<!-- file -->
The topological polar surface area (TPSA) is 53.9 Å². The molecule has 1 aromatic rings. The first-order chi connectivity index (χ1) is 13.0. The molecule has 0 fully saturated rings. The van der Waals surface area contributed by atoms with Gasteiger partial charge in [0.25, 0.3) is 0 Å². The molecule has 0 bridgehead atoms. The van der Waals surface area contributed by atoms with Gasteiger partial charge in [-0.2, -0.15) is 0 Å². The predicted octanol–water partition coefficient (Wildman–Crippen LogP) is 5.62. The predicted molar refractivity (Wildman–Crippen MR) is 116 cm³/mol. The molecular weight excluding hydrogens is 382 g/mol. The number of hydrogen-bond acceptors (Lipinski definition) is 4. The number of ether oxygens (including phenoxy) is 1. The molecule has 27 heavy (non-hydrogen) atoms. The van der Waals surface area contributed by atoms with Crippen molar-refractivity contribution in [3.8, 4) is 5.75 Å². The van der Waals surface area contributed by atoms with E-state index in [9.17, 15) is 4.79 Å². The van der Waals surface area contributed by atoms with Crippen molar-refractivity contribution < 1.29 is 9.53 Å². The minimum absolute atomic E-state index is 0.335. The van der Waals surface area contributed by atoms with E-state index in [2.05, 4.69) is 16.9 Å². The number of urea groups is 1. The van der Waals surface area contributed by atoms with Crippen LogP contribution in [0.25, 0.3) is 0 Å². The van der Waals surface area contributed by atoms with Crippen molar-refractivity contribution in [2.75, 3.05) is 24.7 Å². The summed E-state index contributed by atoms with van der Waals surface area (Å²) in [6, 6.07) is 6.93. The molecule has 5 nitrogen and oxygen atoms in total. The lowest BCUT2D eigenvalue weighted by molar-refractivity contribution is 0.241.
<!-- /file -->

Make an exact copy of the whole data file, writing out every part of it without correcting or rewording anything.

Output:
The topological polar surface area (TPSA) is 53.9 Å². The molecule has 1 aromatic rings. The first-order chi connectivity index (χ1) is 13.0. The molecule has 0 fully saturated rings. The van der Waals surface area contributed by atoms with Gasteiger partial charge in [0.25, 0.3) is 0 Å². The molecule has 0 bridgehead atoms. The van der Waals surface area contributed by atoms with Gasteiger partial charge in [-0.2, -0.15) is 0 Å². The predicted octanol–water partition coefficient (Wildman–Crippen LogP) is 5.62. The predicted molar refractivity (Wildman–Crippen MR) is 116 cm³/mol. The molecular weight excluding hydrogens is 382 g/mol. The number of hydrogen-bond acceptors (Lipinski definition) is 4. The number of ether oxygens (including phenoxy) is 1. The molecule has 27 heavy (non-hydrogen) atoms. The van der Waals surface area contributed by atoms with Crippen molar-refractivity contribution in [3.8, 4) is 5.75 Å². The van der Waals surface area contributed by atoms with E-state index in [9.17, 15) is 4.79 Å². The van der Waals surface area contributed by atoms with Crippen molar-refractivity contribution < 1.29 is 9.53 Å². The minimum absolute atomic E-state index is 0.335. The van der Waals surface area contributed by atoms with E-state index in [2.05, 4.69) is 16.9 Å². The number of urea groups is 1. The van der Waals surface area contributed by atoms with Crippen LogP contribution in [0.25, 0.3) is 0 Å². The van der Waals surface area contributed by atoms with Crippen molar-refractivity contribution in [2.75, 3.05) is 24.7 Å². The summed E-state index contributed by atoms with van der Waals surface area (Å²) in [6, 6.07) is 6.93. The molecule has 5 nitrogen and oxygen atoms in total. The lowest BCUT2D eigenvalue weighted by molar-refractivity contribution is 0.241.